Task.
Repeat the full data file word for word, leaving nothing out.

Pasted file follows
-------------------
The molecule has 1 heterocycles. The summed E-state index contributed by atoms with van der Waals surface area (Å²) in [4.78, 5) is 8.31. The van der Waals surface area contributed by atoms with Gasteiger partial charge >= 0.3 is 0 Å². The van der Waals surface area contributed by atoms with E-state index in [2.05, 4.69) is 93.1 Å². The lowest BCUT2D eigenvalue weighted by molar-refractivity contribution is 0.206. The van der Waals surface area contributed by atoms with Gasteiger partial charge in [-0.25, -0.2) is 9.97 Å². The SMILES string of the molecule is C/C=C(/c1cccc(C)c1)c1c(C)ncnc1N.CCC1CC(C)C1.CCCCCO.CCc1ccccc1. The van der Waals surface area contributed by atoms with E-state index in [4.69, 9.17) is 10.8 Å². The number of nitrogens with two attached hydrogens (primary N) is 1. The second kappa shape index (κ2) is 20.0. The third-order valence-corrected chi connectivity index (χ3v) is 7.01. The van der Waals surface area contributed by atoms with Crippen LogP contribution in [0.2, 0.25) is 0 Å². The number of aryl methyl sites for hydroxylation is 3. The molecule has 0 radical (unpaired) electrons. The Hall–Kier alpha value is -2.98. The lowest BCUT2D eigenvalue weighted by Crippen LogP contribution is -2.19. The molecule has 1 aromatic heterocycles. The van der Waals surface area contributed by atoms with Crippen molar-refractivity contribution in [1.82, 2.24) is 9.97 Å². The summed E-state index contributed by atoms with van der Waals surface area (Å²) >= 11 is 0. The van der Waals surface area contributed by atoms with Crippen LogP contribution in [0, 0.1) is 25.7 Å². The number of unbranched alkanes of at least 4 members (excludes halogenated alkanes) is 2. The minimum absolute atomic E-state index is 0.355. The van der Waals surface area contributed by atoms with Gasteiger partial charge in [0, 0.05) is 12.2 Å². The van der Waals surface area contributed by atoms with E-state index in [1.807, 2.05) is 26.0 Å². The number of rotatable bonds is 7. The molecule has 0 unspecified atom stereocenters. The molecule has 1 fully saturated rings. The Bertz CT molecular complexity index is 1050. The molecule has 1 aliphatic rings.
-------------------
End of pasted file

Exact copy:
The molecule has 1 heterocycles. The summed E-state index contributed by atoms with van der Waals surface area (Å²) in [4.78, 5) is 8.31. The van der Waals surface area contributed by atoms with Gasteiger partial charge >= 0.3 is 0 Å². The van der Waals surface area contributed by atoms with E-state index in [2.05, 4.69) is 93.1 Å². The lowest BCUT2D eigenvalue weighted by molar-refractivity contribution is 0.206. The van der Waals surface area contributed by atoms with Gasteiger partial charge in [-0.25, -0.2) is 9.97 Å². The SMILES string of the molecule is C/C=C(/c1cccc(C)c1)c1c(C)ncnc1N.CCC1CC(C)C1.CCCCCO.CCc1ccccc1. The van der Waals surface area contributed by atoms with E-state index in [4.69, 9.17) is 10.8 Å². The number of nitrogens with two attached hydrogens (primary N) is 1. The second kappa shape index (κ2) is 20.0. The third-order valence-corrected chi connectivity index (χ3v) is 7.01. The van der Waals surface area contributed by atoms with Crippen LogP contribution in [0.2, 0.25) is 0 Å². The number of aryl methyl sites for hydroxylation is 3. The molecule has 0 radical (unpaired) electrons. The Hall–Kier alpha value is -2.98. The lowest BCUT2D eigenvalue weighted by Crippen LogP contribution is -2.19. The molecule has 1 aromatic heterocycles. The van der Waals surface area contributed by atoms with Crippen molar-refractivity contribution in [1.82, 2.24) is 9.97 Å². The summed E-state index contributed by atoms with van der Waals surface area (Å²) >= 11 is 0. The van der Waals surface area contributed by atoms with Crippen LogP contribution in [0, 0.1) is 25.7 Å². The number of unbranched alkanes of at least 4 members (excludes halogenated alkanes) is 2. The minimum absolute atomic E-state index is 0.355. The van der Waals surface area contributed by atoms with Gasteiger partial charge in [0, 0.05) is 12.2 Å². The van der Waals surface area contributed by atoms with E-state index in [1.807, 2.05) is 26.0 Å². The number of rotatable bonds is 7. The molecule has 0 unspecified atom stereocenters. The molecule has 1 fully saturated rings. The Bertz CT molecular complexity index is 1050. The molecule has 1 aliphatic rings.